Once in a while, when the discussion veers around the Armed Forces Special Powers Act (AFSPA) then the ‘national’ media suddenly rounds up people (who have a distant connection with one of the states), and compels them to wax eloquent on the six other states as if they are all septuplets with the same genetic implants or disorders. This makes those of us on the easternmost periphery squirm in our seats – we don’t want to be stereotyped.
Yet how do we make ourselves heard when the loudspeaker is turned in the opposite direction? Even the power holders are insulated from what’s happening in a part of the country many have never visited and don’t even know exists.
The mainstream media is only interested in the seven states during elections and when the results are out. After that, the states are left to stew in their own juices. Long live journalism. Long live ‘national’ media.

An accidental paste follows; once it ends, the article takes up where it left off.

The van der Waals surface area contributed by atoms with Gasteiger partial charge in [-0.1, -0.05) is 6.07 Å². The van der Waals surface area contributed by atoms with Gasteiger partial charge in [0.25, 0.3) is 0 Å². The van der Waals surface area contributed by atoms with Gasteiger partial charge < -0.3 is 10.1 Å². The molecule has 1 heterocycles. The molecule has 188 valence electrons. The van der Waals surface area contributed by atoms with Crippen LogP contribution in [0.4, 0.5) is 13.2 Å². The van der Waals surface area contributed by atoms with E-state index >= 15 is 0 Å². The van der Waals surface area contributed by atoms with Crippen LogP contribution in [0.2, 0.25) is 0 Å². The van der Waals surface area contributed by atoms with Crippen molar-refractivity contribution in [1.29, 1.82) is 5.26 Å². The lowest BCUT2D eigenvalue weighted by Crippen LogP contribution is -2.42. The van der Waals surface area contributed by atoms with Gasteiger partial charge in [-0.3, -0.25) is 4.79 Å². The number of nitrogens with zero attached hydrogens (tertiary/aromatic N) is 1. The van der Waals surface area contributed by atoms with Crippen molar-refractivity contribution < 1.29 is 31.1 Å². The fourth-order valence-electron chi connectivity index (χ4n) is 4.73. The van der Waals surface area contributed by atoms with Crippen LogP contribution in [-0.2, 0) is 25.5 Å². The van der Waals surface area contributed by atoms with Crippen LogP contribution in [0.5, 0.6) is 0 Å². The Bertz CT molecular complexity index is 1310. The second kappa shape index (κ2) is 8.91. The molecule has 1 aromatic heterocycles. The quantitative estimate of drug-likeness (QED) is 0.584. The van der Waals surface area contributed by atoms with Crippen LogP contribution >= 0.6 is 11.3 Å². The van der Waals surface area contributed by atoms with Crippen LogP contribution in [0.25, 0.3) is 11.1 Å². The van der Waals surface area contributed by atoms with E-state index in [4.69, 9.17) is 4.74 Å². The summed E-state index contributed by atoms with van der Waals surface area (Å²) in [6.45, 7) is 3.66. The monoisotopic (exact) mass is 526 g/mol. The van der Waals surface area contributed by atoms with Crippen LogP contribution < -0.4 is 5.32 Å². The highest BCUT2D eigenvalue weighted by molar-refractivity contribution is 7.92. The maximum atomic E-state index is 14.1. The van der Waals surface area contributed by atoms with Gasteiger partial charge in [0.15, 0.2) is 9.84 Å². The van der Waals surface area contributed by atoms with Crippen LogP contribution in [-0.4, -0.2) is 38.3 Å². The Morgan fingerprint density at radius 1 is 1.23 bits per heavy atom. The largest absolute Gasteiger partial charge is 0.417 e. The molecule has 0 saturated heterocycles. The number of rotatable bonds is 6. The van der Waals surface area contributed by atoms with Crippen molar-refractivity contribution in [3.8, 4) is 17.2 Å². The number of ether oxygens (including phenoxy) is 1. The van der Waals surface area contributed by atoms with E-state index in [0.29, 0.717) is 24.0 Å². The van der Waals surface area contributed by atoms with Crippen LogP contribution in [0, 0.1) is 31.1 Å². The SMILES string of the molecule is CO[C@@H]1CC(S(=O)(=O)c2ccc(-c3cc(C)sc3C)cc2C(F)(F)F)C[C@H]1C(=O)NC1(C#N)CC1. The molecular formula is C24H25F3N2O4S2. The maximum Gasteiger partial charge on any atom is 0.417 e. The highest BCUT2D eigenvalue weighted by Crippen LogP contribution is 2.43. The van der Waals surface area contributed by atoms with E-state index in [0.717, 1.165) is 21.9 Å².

After Biplab Deb is told to take a verbal sabbatical, Tripura will go off the radar; the other states a forgotten story in any case, unless their CMs decide to do a Biplab! So it’s going to be a long, silent spell from the region that India’s Delhi-based media houses choose to romance once in five years, or when the peace is shattered.
(The writer is the Editor of The Shillong Times and former member of NSAB. She can be reached @meipat. This is an opinion piece and the views expressed above are the author’s own. The Quint neither endorses nor is responsible for the same.)